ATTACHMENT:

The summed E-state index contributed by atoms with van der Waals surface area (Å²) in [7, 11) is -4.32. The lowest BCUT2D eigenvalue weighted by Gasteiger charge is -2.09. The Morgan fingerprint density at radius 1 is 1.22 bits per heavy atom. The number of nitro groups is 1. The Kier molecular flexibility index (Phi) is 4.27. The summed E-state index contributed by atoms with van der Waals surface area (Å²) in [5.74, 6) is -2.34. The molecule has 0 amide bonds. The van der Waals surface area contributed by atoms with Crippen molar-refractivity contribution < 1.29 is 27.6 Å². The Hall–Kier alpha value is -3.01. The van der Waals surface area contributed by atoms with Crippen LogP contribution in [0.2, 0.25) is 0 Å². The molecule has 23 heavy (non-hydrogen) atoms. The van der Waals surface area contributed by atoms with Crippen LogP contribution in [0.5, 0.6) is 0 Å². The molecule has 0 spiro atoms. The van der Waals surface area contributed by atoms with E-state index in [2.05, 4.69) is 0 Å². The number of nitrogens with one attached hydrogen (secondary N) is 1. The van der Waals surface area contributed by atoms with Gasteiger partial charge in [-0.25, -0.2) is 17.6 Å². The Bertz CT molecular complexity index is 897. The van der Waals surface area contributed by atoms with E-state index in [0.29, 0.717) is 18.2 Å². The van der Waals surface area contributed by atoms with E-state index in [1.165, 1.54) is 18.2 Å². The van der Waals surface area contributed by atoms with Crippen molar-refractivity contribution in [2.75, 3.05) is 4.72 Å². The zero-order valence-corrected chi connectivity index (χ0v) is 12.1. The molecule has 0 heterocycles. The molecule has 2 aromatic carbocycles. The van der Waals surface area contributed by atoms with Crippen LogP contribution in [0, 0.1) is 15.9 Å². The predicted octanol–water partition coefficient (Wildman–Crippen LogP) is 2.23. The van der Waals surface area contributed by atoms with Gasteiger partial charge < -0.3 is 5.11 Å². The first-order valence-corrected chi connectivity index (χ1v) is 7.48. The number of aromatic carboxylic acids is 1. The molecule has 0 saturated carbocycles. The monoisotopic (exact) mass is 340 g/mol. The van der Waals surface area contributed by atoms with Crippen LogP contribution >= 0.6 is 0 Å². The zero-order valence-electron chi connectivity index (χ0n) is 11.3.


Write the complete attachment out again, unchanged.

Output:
The summed E-state index contributed by atoms with van der Waals surface area (Å²) in [7, 11) is -4.32. The lowest BCUT2D eigenvalue weighted by Gasteiger charge is -2.09. The Morgan fingerprint density at radius 1 is 1.22 bits per heavy atom. The number of nitro groups is 1. The Kier molecular flexibility index (Phi) is 4.27. The summed E-state index contributed by atoms with van der Waals surface area (Å²) in [5.74, 6) is -2.34. The molecule has 0 amide bonds. The van der Waals surface area contributed by atoms with Crippen molar-refractivity contribution < 1.29 is 27.6 Å². The Hall–Kier alpha value is -3.01. The van der Waals surface area contributed by atoms with Crippen LogP contribution in [0.2, 0.25) is 0 Å². The molecule has 23 heavy (non-hydrogen) atoms. The van der Waals surface area contributed by atoms with Crippen LogP contribution in [0.5, 0.6) is 0 Å². The molecule has 0 spiro atoms. The van der Waals surface area contributed by atoms with E-state index in [2.05, 4.69) is 0 Å². The number of nitrogens with one attached hydrogen (secondary N) is 1. The van der Waals surface area contributed by atoms with Gasteiger partial charge in [-0.25, -0.2) is 17.6 Å². The Bertz CT molecular complexity index is 897. The van der Waals surface area contributed by atoms with E-state index in [0.29, 0.717) is 18.2 Å². The van der Waals surface area contributed by atoms with E-state index in [1.165, 1.54) is 18.2 Å². The van der Waals surface area contributed by atoms with Crippen molar-refractivity contribution in [2.75, 3.05) is 4.72 Å². The zero-order valence-corrected chi connectivity index (χ0v) is 12.1. The molecule has 0 heterocycles. The molecule has 2 aromatic carbocycles. The van der Waals surface area contributed by atoms with Crippen LogP contribution in [0, 0.1) is 15.9 Å². The predicted octanol–water partition coefficient (Wildman–Crippen LogP) is 2.23. The van der Waals surface area contributed by atoms with Gasteiger partial charge < -0.3 is 5.11 Å². The first-order valence-corrected chi connectivity index (χ1v) is 7.48. The number of aromatic carboxylic acids is 1. The molecule has 0 saturated carbocycles. The monoisotopic (exact) mass is 340 g/mol. The van der Waals surface area contributed by atoms with Crippen LogP contribution >= 0.6 is 0 Å². The zero-order valence-electron chi connectivity index (χ0n) is 11.3.